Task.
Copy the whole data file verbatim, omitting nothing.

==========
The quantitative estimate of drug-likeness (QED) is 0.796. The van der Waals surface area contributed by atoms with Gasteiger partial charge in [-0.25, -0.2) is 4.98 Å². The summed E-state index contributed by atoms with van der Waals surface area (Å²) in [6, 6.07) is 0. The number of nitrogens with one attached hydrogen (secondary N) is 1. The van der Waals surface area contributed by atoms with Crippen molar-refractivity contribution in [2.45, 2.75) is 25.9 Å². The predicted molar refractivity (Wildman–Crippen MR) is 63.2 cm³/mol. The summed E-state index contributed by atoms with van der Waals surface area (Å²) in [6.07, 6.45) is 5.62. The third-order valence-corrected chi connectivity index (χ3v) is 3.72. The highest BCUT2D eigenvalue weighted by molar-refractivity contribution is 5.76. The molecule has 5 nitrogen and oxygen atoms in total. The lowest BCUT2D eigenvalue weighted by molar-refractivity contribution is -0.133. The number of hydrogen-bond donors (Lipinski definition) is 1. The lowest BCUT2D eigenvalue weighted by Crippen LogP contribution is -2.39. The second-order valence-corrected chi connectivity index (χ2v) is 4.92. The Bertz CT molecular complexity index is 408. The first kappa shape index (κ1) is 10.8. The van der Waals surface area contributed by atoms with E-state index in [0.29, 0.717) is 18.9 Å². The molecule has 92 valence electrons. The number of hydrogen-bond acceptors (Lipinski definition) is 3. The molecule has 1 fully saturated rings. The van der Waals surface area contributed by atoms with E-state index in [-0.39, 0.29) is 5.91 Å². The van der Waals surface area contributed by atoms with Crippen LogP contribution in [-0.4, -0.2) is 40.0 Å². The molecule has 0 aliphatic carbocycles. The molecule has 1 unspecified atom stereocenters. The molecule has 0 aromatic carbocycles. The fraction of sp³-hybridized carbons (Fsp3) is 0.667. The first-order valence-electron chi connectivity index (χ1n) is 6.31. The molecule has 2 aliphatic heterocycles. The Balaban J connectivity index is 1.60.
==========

The quantitative estimate of drug-likeness (QED) is 0.796. The van der Waals surface area contributed by atoms with Gasteiger partial charge in [-0.25, -0.2) is 4.98 Å². The summed E-state index contributed by atoms with van der Waals surface area (Å²) in [6, 6.07) is 0. The number of nitrogens with one attached hydrogen (secondary N) is 1. The van der Waals surface area contributed by atoms with Crippen molar-refractivity contribution in [2.45, 2.75) is 25.9 Å². The predicted molar refractivity (Wildman–Crippen MR) is 63.2 cm³/mol. The summed E-state index contributed by atoms with van der Waals surface area (Å²) in [6.07, 6.45) is 5.62. The third-order valence-corrected chi connectivity index (χ3v) is 3.72. The highest BCUT2D eigenvalue weighted by molar-refractivity contribution is 5.76. The molecule has 5 nitrogen and oxygen atoms in total. The lowest BCUT2D eigenvalue weighted by molar-refractivity contribution is -0.133. The number of hydrogen-bond donors (Lipinski definition) is 1. The lowest BCUT2D eigenvalue weighted by Crippen LogP contribution is -2.39. The second-order valence-corrected chi connectivity index (χ2v) is 4.92. The Bertz CT molecular complexity index is 408. The first kappa shape index (κ1) is 10.8. The van der Waals surface area contributed by atoms with E-state index in [0.29, 0.717) is 18.9 Å². The molecule has 92 valence electrons. The number of hydrogen-bond acceptors (Lipinski definition) is 3. The molecule has 1 fully saturated rings. The van der Waals surface area contributed by atoms with E-state index in [-0.39, 0.29) is 5.91 Å². The van der Waals surface area contributed by atoms with Crippen LogP contribution in [-0.4, -0.2) is 40.0 Å². The molecule has 0 aliphatic carbocycles. The molecule has 1 unspecified atom stereocenters. The molecule has 0 aromatic carbocycles. The fraction of sp³-hybridized carbons (Fsp3) is 0.667. The first-order valence-electron chi connectivity index (χ1n) is 6.31. The molecule has 2 aliphatic heterocycles. The Balaban J connectivity index is 1.60.